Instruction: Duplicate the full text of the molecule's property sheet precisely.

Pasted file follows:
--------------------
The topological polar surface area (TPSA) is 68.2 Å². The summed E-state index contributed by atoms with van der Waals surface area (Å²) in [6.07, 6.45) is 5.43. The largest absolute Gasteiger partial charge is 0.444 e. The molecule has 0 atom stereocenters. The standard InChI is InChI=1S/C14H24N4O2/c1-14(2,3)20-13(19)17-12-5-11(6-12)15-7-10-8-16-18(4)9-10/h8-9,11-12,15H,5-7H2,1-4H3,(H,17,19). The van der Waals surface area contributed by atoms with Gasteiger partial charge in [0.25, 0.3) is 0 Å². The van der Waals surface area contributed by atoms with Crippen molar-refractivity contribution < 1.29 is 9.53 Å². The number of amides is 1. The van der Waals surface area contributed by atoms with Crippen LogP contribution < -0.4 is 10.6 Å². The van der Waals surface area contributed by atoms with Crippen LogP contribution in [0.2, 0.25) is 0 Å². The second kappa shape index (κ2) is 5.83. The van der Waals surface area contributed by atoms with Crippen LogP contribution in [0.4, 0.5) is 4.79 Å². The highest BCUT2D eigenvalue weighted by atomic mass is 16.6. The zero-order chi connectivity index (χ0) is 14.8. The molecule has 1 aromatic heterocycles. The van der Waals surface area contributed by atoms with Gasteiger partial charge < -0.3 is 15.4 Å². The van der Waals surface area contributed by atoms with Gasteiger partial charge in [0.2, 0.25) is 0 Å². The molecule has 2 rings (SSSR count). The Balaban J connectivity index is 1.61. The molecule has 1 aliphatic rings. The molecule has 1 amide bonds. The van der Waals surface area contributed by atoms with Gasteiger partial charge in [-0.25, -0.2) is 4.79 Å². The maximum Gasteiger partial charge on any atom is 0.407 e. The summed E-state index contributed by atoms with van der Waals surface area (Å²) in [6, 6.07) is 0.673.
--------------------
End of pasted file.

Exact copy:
The topological polar surface area (TPSA) is 68.2 Å². The summed E-state index contributed by atoms with van der Waals surface area (Å²) in [6.07, 6.45) is 5.43. The largest absolute Gasteiger partial charge is 0.444 e. The molecule has 0 atom stereocenters. The standard InChI is InChI=1S/C14H24N4O2/c1-14(2,3)20-13(19)17-12-5-11(6-12)15-7-10-8-16-18(4)9-10/h8-9,11-12,15H,5-7H2,1-4H3,(H,17,19). The van der Waals surface area contributed by atoms with Gasteiger partial charge in [0.25, 0.3) is 0 Å². The van der Waals surface area contributed by atoms with Crippen molar-refractivity contribution < 1.29 is 9.53 Å². The number of amides is 1. The van der Waals surface area contributed by atoms with Crippen LogP contribution < -0.4 is 10.6 Å². The van der Waals surface area contributed by atoms with Crippen LogP contribution in [0.2, 0.25) is 0 Å². The second kappa shape index (κ2) is 5.83. The van der Waals surface area contributed by atoms with Crippen LogP contribution in [0.4, 0.5) is 4.79 Å². The highest BCUT2D eigenvalue weighted by atomic mass is 16.6. The zero-order chi connectivity index (χ0) is 14.8. The molecule has 1 aromatic heterocycles. The van der Waals surface area contributed by atoms with Gasteiger partial charge < -0.3 is 15.4 Å². The van der Waals surface area contributed by atoms with Gasteiger partial charge in [0.2, 0.25) is 0 Å². The molecule has 2 rings (SSSR count). The Balaban J connectivity index is 1.61. The molecule has 1 aliphatic rings. The molecule has 1 amide bonds. The van der Waals surface area contributed by atoms with Gasteiger partial charge in [-0.25, -0.2) is 4.79 Å². The maximum Gasteiger partial charge on any atom is 0.407 e. The summed E-state index contributed by atoms with van der Waals surface area (Å²) in [6, 6.07) is 0.673.